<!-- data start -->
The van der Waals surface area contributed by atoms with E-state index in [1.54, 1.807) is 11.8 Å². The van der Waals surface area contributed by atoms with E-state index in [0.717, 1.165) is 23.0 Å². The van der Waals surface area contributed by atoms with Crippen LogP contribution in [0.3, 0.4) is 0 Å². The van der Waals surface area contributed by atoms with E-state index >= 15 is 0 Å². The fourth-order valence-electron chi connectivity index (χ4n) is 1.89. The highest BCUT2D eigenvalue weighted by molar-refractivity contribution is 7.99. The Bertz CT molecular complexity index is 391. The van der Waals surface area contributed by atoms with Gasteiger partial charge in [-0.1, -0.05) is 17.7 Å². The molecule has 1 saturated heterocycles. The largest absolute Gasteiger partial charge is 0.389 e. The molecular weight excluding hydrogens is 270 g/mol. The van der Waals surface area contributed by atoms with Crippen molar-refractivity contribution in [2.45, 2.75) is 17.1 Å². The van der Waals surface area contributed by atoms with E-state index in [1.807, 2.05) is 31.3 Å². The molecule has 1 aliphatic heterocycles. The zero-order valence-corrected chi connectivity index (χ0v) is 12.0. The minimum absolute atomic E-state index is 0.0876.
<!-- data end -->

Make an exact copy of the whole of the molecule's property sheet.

The van der Waals surface area contributed by atoms with E-state index in [1.54, 1.807) is 11.8 Å². The van der Waals surface area contributed by atoms with E-state index in [0.717, 1.165) is 23.0 Å². The van der Waals surface area contributed by atoms with Crippen LogP contribution in [0.3, 0.4) is 0 Å². The van der Waals surface area contributed by atoms with E-state index >= 15 is 0 Å². The fourth-order valence-electron chi connectivity index (χ4n) is 1.89. The highest BCUT2D eigenvalue weighted by molar-refractivity contribution is 7.99. The Bertz CT molecular complexity index is 391. The van der Waals surface area contributed by atoms with Gasteiger partial charge in [-0.1, -0.05) is 17.7 Å². The molecule has 1 saturated heterocycles. The largest absolute Gasteiger partial charge is 0.389 e. The molecular weight excluding hydrogens is 270 g/mol. The van der Waals surface area contributed by atoms with Crippen molar-refractivity contribution in [2.45, 2.75) is 17.1 Å². The van der Waals surface area contributed by atoms with E-state index in [1.807, 2.05) is 31.3 Å². The molecule has 1 aliphatic heterocycles. The zero-order valence-corrected chi connectivity index (χ0v) is 12.0. The minimum absolute atomic E-state index is 0.0876.